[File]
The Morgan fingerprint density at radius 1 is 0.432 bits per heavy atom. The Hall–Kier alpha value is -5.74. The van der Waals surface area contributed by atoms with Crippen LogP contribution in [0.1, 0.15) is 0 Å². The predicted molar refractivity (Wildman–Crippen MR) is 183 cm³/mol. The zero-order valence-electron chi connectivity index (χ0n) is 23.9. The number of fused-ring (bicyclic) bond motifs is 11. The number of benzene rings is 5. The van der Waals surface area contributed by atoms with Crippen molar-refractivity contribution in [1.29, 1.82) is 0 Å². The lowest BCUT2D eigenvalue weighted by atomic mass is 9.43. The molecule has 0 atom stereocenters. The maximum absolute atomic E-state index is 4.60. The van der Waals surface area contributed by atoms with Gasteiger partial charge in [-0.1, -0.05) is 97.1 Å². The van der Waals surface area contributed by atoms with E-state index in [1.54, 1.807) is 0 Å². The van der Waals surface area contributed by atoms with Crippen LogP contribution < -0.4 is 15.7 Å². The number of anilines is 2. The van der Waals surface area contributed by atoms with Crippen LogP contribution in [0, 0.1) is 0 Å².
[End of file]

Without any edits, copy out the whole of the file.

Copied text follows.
The Morgan fingerprint density at radius 1 is 0.432 bits per heavy atom. The Hall–Kier alpha value is -5.74. The van der Waals surface area contributed by atoms with Crippen LogP contribution in [0.1, 0.15) is 0 Å². The predicted molar refractivity (Wildman–Crippen MR) is 183 cm³/mol. The zero-order valence-electron chi connectivity index (χ0n) is 23.9. The number of fused-ring (bicyclic) bond motifs is 11. The number of benzene rings is 5. The van der Waals surface area contributed by atoms with Crippen molar-refractivity contribution in [1.29, 1.82) is 0 Å². The lowest BCUT2D eigenvalue weighted by atomic mass is 9.43. The molecule has 0 atom stereocenters. The maximum absolute atomic E-state index is 4.60. The van der Waals surface area contributed by atoms with Gasteiger partial charge in [-0.1, -0.05) is 97.1 Å². The van der Waals surface area contributed by atoms with E-state index in [1.54, 1.807) is 0 Å². The van der Waals surface area contributed by atoms with Crippen LogP contribution < -0.4 is 15.7 Å². The number of anilines is 2. The van der Waals surface area contributed by atoms with Crippen LogP contribution in [0, 0.1) is 0 Å².